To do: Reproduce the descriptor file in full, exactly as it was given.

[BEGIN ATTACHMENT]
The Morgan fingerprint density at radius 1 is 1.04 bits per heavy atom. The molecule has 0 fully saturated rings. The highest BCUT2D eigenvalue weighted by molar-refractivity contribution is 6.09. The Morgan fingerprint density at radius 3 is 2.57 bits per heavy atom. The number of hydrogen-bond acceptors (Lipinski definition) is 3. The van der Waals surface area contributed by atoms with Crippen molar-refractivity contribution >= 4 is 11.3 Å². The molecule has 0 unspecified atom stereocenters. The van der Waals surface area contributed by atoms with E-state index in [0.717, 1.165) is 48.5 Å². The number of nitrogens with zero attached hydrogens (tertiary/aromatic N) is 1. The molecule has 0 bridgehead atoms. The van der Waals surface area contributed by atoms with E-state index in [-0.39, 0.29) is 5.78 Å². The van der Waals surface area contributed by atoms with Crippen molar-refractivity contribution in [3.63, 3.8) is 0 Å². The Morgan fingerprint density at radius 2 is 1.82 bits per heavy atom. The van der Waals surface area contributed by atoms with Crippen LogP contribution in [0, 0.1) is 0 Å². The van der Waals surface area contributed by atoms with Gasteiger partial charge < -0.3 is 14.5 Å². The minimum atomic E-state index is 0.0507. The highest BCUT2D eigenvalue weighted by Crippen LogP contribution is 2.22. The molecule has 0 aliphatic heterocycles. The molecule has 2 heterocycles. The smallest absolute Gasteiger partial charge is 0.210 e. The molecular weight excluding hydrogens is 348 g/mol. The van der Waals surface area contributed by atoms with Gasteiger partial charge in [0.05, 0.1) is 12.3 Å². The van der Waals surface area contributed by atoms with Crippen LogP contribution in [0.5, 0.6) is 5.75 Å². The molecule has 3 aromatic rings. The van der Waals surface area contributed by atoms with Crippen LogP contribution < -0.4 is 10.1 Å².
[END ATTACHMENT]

The Morgan fingerprint density at radius 1 is 1.04 bits per heavy atom. The molecule has 0 fully saturated rings. The highest BCUT2D eigenvalue weighted by molar-refractivity contribution is 6.09. The Morgan fingerprint density at radius 3 is 2.57 bits per heavy atom. The number of hydrogen-bond acceptors (Lipinski definition) is 3. The van der Waals surface area contributed by atoms with Crippen molar-refractivity contribution >= 4 is 11.3 Å². The molecule has 0 unspecified atom stereocenters. The van der Waals surface area contributed by atoms with E-state index in [0.717, 1.165) is 48.5 Å². The number of nitrogens with zero attached hydrogens (tertiary/aromatic N) is 1. The molecule has 0 bridgehead atoms. The van der Waals surface area contributed by atoms with E-state index in [-0.39, 0.29) is 5.78 Å². The van der Waals surface area contributed by atoms with Crippen molar-refractivity contribution in [3.63, 3.8) is 0 Å². The Morgan fingerprint density at radius 2 is 1.82 bits per heavy atom. The van der Waals surface area contributed by atoms with Crippen LogP contribution in [0, 0.1) is 0 Å². The van der Waals surface area contributed by atoms with Gasteiger partial charge < -0.3 is 14.5 Å². The minimum atomic E-state index is 0.0507. The highest BCUT2D eigenvalue weighted by Crippen LogP contribution is 2.22. The molecule has 0 aliphatic heterocycles. The molecule has 2 heterocycles. The smallest absolute Gasteiger partial charge is 0.210 e. The molecular weight excluding hydrogens is 348 g/mol. The van der Waals surface area contributed by atoms with Gasteiger partial charge in [0.05, 0.1) is 12.3 Å². The van der Waals surface area contributed by atoms with Crippen LogP contribution in [0.5, 0.6) is 5.75 Å². The molecule has 3 aromatic rings. The van der Waals surface area contributed by atoms with Crippen LogP contribution < -0.4 is 10.1 Å².